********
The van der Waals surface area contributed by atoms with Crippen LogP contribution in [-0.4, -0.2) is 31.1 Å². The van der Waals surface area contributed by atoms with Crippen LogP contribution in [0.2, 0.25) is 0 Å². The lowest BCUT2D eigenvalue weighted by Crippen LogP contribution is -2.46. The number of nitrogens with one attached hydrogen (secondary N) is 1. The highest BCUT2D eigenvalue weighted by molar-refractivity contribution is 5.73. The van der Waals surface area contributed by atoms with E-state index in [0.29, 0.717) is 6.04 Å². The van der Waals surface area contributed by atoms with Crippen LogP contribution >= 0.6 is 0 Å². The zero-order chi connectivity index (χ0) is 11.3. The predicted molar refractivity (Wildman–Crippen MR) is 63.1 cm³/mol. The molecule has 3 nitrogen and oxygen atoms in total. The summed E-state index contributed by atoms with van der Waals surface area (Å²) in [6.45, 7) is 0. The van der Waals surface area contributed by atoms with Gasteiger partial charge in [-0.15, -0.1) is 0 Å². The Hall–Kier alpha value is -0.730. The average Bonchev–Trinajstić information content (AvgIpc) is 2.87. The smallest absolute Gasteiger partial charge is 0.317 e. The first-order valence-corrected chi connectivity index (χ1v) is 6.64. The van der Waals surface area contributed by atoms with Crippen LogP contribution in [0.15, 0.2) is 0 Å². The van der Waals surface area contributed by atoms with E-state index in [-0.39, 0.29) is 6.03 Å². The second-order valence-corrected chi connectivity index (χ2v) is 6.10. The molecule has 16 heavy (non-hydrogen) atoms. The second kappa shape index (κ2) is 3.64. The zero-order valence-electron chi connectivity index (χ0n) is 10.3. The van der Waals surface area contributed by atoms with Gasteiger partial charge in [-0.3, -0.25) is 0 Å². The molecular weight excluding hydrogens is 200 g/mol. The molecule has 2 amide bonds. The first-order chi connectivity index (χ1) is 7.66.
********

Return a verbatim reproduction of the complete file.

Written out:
The van der Waals surface area contributed by atoms with Crippen LogP contribution in [-0.4, -0.2) is 31.1 Å². The van der Waals surface area contributed by atoms with Crippen LogP contribution in [0.2, 0.25) is 0 Å². The lowest BCUT2D eigenvalue weighted by Crippen LogP contribution is -2.46. The number of nitrogens with one attached hydrogen (secondary N) is 1. The highest BCUT2D eigenvalue weighted by molar-refractivity contribution is 5.73. The van der Waals surface area contributed by atoms with E-state index in [0.29, 0.717) is 6.04 Å². The van der Waals surface area contributed by atoms with Crippen LogP contribution >= 0.6 is 0 Å². The zero-order chi connectivity index (χ0) is 11.3. The predicted molar refractivity (Wildman–Crippen MR) is 63.1 cm³/mol. The molecule has 3 nitrogen and oxygen atoms in total. The summed E-state index contributed by atoms with van der Waals surface area (Å²) in [6.45, 7) is 0. The van der Waals surface area contributed by atoms with Gasteiger partial charge in [-0.15, -0.1) is 0 Å². The Hall–Kier alpha value is -0.730. The average Bonchev–Trinajstić information content (AvgIpc) is 2.87. The smallest absolute Gasteiger partial charge is 0.317 e. The first-order valence-corrected chi connectivity index (χ1v) is 6.64. The van der Waals surface area contributed by atoms with Crippen LogP contribution in [0.15, 0.2) is 0 Å². The van der Waals surface area contributed by atoms with E-state index in [-0.39, 0.29) is 6.03 Å². The second-order valence-corrected chi connectivity index (χ2v) is 6.10. The molecule has 16 heavy (non-hydrogen) atoms. The second kappa shape index (κ2) is 3.64. The zero-order valence-electron chi connectivity index (χ0n) is 10.3. The van der Waals surface area contributed by atoms with Gasteiger partial charge in [-0.3, -0.25) is 0 Å². The molecular weight excluding hydrogens is 200 g/mol. The molecule has 2 amide bonds. The first-order chi connectivity index (χ1) is 7.66.